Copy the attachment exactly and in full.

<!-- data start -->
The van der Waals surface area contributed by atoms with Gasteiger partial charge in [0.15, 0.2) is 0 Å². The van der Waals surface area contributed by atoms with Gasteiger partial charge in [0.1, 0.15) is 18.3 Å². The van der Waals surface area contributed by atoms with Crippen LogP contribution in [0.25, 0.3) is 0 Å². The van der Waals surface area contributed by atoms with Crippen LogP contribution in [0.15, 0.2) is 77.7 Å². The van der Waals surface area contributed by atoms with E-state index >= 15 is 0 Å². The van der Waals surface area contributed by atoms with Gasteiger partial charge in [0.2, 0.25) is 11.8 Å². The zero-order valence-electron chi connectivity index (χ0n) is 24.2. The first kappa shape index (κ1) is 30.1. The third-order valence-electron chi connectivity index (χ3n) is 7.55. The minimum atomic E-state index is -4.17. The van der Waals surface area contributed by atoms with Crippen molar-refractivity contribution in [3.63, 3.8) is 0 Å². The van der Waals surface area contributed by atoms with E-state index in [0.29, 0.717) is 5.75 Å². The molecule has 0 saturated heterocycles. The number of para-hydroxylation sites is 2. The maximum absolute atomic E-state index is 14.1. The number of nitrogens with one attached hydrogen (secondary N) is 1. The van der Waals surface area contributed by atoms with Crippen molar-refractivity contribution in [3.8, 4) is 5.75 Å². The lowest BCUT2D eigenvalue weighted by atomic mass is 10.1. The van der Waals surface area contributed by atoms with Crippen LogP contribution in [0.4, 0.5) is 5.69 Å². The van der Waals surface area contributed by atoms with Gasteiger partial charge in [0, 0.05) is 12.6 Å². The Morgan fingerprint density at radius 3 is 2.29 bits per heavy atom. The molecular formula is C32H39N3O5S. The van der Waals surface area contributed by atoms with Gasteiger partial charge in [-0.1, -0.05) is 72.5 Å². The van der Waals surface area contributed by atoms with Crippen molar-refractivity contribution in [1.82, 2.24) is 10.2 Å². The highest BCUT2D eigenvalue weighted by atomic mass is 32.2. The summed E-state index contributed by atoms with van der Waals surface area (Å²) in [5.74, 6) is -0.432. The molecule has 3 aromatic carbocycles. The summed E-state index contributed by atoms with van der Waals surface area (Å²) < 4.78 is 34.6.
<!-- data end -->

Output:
The van der Waals surface area contributed by atoms with Gasteiger partial charge in [0.15, 0.2) is 0 Å². The van der Waals surface area contributed by atoms with Gasteiger partial charge in [0.1, 0.15) is 18.3 Å². The van der Waals surface area contributed by atoms with Crippen LogP contribution in [0.25, 0.3) is 0 Å². The van der Waals surface area contributed by atoms with Crippen LogP contribution in [0.15, 0.2) is 77.7 Å². The van der Waals surface area contributed by atoms with E-state index >= 15 is 0 Å². The van der Waals surface area contributed by atoms with Gasteiger partial charge in [0.2, 0.25) is 11.8 Å². The zero-order valence-electron chi connectivity index (χ0n) is 24.2. The first kappa shape index (κ1) is 30.1. The third-order valence-electron chi connectivity index (χ3n) is 7.55. The minimum atomic E-state index is -4.17. The van der Waals surface area contributed by atoms with Crippen molar-refractivity contribution in [3.63, 3.8) is 0 Å². The van der Waals surface area contributed by atoms with E-state index in [0.29, 0.717) is 5.75 Å². The molecule has 0 saturated heterocycles. The number of para-hydroxylation sites is 2. The maximum absolute atomic E-state index is 14.1. The number of nitrogens with one attached hydrogen (secondary N) is 1. The van der Waals surface area contributed by atoms with Crippen molar-refractivity contribution in [3.8, 4) is 5.75 Å². The lowest BCUT2D eigenvalue weighted by atomic mass is 10.1. The van der Waals surface area contributed by atoms with Crippen LogP contribution in [0.4, 0.5) is 5.69 Å². The van der Waals surface area contributed by atoms with Gasteiger partial charge in [0, 0.05) is 12.6 Å². The Morgan fingerprint density at radius 3 is 2.29 bits per heavy atom. The molecular formula is C32H39N3O5S. The van der Waals surface area contributed by atoms with Gasteiger partial charge in [-0.1, -0.05) is 72.5 Å². The van der Waals surface area contributed by atoms with Crippen molar-refractivity contribution in [1.82, 2.24) is 10.2 Å². The highest BCUT2D eigenvalue weighted by atomic mass is 32.2. The summed E-state index contributed by atoms with van der Waals surface area (Å²) in [5.74, 6) is -0.432. The molecule has 3 aromatic carbocycles. The summed E-state index contributed by atoms with van der Waals surface area (Å²) < 4.78 is 34.6.